Allan Vaché and Harry Allen
Allan and Allen
(Nagel-Heyer – 2001)
by John Barrett
If you like the old-fashioned swing, rejoice – these guys agree with you. The less-famous Vaché blows a fine clarinet: grainy, with hints of Woody Herman. He cries the theme to “Lover, Come Back to Me”, driven by a strong piano (Eddie Higgins, a mainstay of ‘Sixties Chicago.) After his turn comes Harry Allen, whose tone is like Lester but whose style is aggressive. (His solo begins like Ammons and ends like Lockjaw.) The two reeds keep trading, and neither relent – it’s a two-course meal, and both are delicious.
They coast through “Jive at Five”: Allan has a sweet tremble, accented by Higgins’ stride. This time Harry IS Pres – the likeness is uncanny, and gorgeous. “Lake Ponchartrain Blues” will grow on you; the theme and harmonies are subtly sophisticated. Higgins wrote it, and he glistens – Vaché defines “yearning” on his sweet solo. The drums wreak havoc on the title tune; this is Eddie Metz, and his drive is special. (Harry is also good, though his turn is too short.) Allan is peaceful on “What Can I Say (After I Say I’m Sorry)”, followed by Harry’s slow fire. Such music is simple: find the good tunes and let them sing. This they do, and this you’ll love.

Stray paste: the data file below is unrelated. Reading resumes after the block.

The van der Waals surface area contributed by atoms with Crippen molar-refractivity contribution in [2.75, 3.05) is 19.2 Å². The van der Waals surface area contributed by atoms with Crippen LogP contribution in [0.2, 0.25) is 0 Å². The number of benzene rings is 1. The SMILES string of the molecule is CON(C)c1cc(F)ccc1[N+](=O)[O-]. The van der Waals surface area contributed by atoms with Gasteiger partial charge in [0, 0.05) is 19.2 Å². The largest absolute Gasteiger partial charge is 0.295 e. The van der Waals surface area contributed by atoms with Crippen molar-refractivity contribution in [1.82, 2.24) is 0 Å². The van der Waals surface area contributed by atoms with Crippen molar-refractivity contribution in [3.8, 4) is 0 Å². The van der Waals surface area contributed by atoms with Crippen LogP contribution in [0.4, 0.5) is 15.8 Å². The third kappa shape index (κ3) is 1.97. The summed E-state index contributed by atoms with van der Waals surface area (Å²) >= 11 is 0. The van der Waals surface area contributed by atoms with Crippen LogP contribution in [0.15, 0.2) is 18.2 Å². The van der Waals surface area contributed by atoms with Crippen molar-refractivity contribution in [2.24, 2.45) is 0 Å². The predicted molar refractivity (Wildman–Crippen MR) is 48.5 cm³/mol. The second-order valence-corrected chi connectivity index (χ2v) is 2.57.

Vaché tries his hand singing on “Straighten Up and Fly Right”: his voice is wrinkled like his brother’s, and just as hip. (It’s charming, but I’d rather hear his clarinet.) Allan cries his solo on “You Go to My Head” (he even does the glissando from “Rhapsody in Blue”!) while both reeds make a race of “Tickle Toe”. Harry sounds gorgeous, with the ferocity of Stitt; Vaché moves into Goodman country, with notes both fast and cool. The bass solo quotes “Topsy”, and Higgins has a solid comp. Harry does a good Webster on “Ben’s Blues”, drawls pretty on “Do Nothin’ Till You Hear from Me”, and joins Vaché for the rollicking “Stealin’ Apples”. This is a record where everyone has a good time … especially the listener.